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Volume XI, Number 2, April 2004
News and Notes | Recent Treatments | Leaps and Bounds | Germane Literature | Season's Pick | Annotate your copy
PLANTAS VASCULARES. This is indeed an embarrassment! In response to our
invitation to report any subtantive errors in published Manual volumes (see
this column, last issue), Manual contributor and colleague Jorge
Gómez-Laurito (USJ) has called our attention to a major translation
error in (horror of horrors) the first couplet of the very first key (to
"grupos mayores de plantas vasculares"), in Vol. 2: 1-2. Here,
pteridophytes are distinguished from spermatophytes as "Plantas que se
disimulan por medio de esporas unicelulares" (as opposed to
"Plantas que disimulan por medio de semillas multicelulares").
The original English text employed the verb "disseminate" and, as
Jorge points out, "diseminar" is its appropriate Spanish
counterpart. We dimly recall having balked at these words as being
etymologically related to "semilla," on the grounds that
pteridophytes do not have seeds. Nonetheless, Jorge notes that Font
Quer’s Diccionario de botánica (1953), our acknowledged arbiter
on such matters, does in fact permit the usage of "diseminar" for
spores and various other propagules. How we ended up with
"disimular" is another matter; it is not merely a poor
alternative, but the wrong word altogether, equivalent to the English
"to dissemble." We cringe at the prospects for Jorge’s continued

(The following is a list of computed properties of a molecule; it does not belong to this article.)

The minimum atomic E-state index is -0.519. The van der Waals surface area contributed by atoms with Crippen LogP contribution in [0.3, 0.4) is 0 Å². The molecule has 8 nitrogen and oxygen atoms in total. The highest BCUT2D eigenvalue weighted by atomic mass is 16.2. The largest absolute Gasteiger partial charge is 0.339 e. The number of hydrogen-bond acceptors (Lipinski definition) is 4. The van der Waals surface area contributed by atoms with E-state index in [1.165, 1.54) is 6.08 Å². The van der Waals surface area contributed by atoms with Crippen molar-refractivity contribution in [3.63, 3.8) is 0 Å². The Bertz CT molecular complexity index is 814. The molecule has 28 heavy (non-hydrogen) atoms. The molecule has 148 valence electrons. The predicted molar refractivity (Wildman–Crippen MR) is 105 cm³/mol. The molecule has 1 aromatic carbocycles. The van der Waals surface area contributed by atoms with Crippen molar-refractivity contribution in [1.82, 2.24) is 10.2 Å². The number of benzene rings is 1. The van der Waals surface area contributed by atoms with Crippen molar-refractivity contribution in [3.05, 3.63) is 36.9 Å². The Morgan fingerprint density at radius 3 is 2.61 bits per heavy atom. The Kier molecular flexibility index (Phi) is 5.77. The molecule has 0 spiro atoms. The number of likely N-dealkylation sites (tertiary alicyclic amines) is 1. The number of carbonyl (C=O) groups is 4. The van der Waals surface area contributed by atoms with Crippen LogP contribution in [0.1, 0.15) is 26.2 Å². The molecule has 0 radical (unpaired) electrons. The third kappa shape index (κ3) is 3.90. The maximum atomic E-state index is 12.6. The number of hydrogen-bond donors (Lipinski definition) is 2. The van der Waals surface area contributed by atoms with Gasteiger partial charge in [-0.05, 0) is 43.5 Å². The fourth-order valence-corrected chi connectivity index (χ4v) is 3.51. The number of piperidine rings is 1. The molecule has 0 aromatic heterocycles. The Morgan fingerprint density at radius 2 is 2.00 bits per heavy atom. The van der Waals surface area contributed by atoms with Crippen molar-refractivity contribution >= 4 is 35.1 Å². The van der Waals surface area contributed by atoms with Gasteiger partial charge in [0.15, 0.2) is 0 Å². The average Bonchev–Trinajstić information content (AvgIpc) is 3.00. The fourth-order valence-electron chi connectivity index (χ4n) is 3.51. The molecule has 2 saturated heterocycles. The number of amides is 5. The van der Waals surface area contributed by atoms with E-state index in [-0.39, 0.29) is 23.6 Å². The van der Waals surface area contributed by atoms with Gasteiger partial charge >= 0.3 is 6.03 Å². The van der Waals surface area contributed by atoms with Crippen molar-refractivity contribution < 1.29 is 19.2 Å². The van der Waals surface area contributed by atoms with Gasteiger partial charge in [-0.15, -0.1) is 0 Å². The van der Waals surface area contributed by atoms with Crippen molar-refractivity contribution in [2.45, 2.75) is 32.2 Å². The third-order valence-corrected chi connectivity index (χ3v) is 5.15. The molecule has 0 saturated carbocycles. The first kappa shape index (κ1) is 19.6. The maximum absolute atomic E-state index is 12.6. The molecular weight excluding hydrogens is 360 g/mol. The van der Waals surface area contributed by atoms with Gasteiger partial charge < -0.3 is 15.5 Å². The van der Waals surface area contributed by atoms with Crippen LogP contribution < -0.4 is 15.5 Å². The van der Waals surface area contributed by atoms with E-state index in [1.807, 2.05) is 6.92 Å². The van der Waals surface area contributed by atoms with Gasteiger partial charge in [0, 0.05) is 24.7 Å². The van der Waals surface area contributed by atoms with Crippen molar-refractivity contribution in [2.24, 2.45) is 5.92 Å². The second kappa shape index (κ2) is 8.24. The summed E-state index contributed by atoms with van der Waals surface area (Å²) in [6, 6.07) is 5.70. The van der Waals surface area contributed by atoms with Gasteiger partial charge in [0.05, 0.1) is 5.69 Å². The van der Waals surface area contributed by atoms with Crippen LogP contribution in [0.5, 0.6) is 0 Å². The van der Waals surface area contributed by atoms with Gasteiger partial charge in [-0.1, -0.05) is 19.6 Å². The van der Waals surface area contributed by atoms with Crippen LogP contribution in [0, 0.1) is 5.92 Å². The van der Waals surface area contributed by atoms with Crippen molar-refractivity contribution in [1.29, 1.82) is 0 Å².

investigations and predict that, in time, the Manual will ultimately be
revealed as 100% erroneous down to the last period and comma, while spawning
a cottage industry of minor publications dedicated to the endeavor. Meanwhile,
we forge ahead mindlessly, and in a weak attempt to save face, declare
(through our authority as editors) that henceforth we will not report any
purely grammatical errors unless of taxonomic or nomenclatural consequence.
ARECACEAE. According to Manual policy, the voucher (Grayum et al.
4476) cited for Bactris militaris H. E. Moore ought to correspond
to the autonymic subsp.; instead, it represents B. m. subsp.
neomilitaris (de Nevers & Andrew Hend.) Grayum. This is another one
of those errors resulting from a last-minute change of heart, in this case,
the decision to resurrect the name Bactris militaris de Nevers &
Andrew Hend. from abject synonymy and accept it for a taxon of infraspecific
rank; in implementing this revision, we neglected to rectify the voucher
situation. As a suitable voucher for B. m. subsp. militaris
(much rarer, and restricted to the Pacific slope), Aguilar 4222 (INB)
will serve quite nicely.
CYPERACEAE. As if their names were not already confusing enough, we
somehow contrived to cite the same voucher (Herrera 3572) for both
Bulbostylis junciformis (Kunth) C. B. Clarke and B. juncoides
(Vahl) Kük. ex Osten. This specimen is properly associated with the
latter sp. For Bulbostylis junciformis, an appropriate replacement
is Marlon Valerio 55 (CR).
ERRATUM: In our last issue, under "Leaps and Bounds," we
stated that the application of the name Alloplectus weirii (Kuntze)
Wiehler (Gesneriaceae) to Costa Rican material was decided (by INB curator
Ricardo Kriebel) "with the assistance of Alloplectus
specialist John R. Clark (SEL)." Clark’s middle initial and
institutional affiliation were supplied by the editors, from the by-line of
a paper reviewed under "Germane Literature" in the same issue.
It turns out that, by a truly preposterous coincidence, there are apparently
two John Clark’s that are associated in some way with Gesneriaceae
and/or the late Hans Wiehler. And it naturally follows that we got the
wrong one! According to Ricardo, his Alloplectus work involved
consultation with John L. Clark (US). Our apologies once again.